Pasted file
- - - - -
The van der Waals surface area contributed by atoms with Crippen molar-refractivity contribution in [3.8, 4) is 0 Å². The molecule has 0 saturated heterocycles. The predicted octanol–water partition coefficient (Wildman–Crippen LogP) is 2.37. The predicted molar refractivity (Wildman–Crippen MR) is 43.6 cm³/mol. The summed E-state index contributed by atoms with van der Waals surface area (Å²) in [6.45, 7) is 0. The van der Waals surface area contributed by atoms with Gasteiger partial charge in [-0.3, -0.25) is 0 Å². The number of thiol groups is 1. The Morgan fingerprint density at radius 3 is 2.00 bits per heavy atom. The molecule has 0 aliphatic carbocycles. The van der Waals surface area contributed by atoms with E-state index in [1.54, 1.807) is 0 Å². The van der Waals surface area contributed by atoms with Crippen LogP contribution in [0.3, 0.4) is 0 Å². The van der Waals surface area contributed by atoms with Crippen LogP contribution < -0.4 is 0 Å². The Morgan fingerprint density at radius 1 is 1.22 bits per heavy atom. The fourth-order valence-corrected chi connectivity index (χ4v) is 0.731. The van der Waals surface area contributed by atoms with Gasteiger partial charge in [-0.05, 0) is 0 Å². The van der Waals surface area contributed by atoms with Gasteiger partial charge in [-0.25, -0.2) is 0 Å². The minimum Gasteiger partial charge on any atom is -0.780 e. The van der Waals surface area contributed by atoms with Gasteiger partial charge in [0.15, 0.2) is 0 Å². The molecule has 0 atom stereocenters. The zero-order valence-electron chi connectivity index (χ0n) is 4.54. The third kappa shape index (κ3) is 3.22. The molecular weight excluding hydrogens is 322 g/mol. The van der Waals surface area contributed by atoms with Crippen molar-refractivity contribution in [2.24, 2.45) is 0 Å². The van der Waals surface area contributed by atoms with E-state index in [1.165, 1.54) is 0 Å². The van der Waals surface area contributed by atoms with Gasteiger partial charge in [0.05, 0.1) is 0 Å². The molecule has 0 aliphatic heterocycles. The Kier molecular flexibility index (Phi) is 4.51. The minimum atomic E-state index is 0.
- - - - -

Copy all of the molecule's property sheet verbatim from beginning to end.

The van der Waals surface area contributed by atoms with Crippen molar-refractivity contribution in [3.8, 4) is 0 Å². The molecule has 0 saturated heterocycles. The predicted octanol–water partition coefficient (Wildman–Crippen LogP) is 2.37. The predicted molar refractivity (Wildman–Crippen MR) is 43.6 cm³/mol. The summed E-state index contributed by atoms with van der Waals surface area (Å²) in [6.45, 7) is 0. The van der Waals surface area contributed by atoms with Gasteiger partial charge in [-0.3, -0.25) is 0 Å². The number of thiol groups is 1. The Morgan fingerprint density at radius 3 is 2.00 bits per heavy atom. The molecule has 0 aliphatic carbocycles. The van der Waals surface area contributed by atoms with E-state index in [1.54, 1.807) is 0 Å². The van der Waals surface area contributed by atoms with Crippen LogP contribution in [0.3, 0.4) is 0 Å². The van der Waals surface area contributed by atoms with Crippen LogP contribution < -0.4 is 0 Å². The Morgan fingerprint density at radius 1 is 1.22 bits per heavy atom. The fourth-order valence-corrected chi connectivity index (χ4v) is 0.731. The van der Waals surface area contributed by atoms with Gasteiger partial charge in [-0.05, 0) is 0 Å². The van der Waals surface area contributed by atoms with Gasteiger partial charge in [-0.25, -0.2) is 0 Å². The minimum Gasteiger partial charge on any atom is -0.780 e. The van der Waals surface area contributed by atoms with Gasteiger partial charge in [0.15, 0.2) is 0 Å². The molecule has 0 atom stereocenters. The zero-order valence-electron chi connectivity index (χ0n) is 4.54. The third kappa shape index (κ3) is 3.22. The molecular weight excluding hydrogens is 322 g/mol. The van der Waals surface area contributed by atoms with Crippen molar-refractivity contribution in [2.24, 2.45) is 0 Å². The van der Waals surface area contributed by atoms with E-state index in [1.165, 1.54) is 0 Å². The van der Waals surface area contributed by atoms with Gasteiger partial charge in [0.05, 0.1) is 0 Å². The molecule has 0 aliphatic heterocycles. The Kier molecular flexibility index (Phi) is 4.51. The minimum atomic E-state index is 0.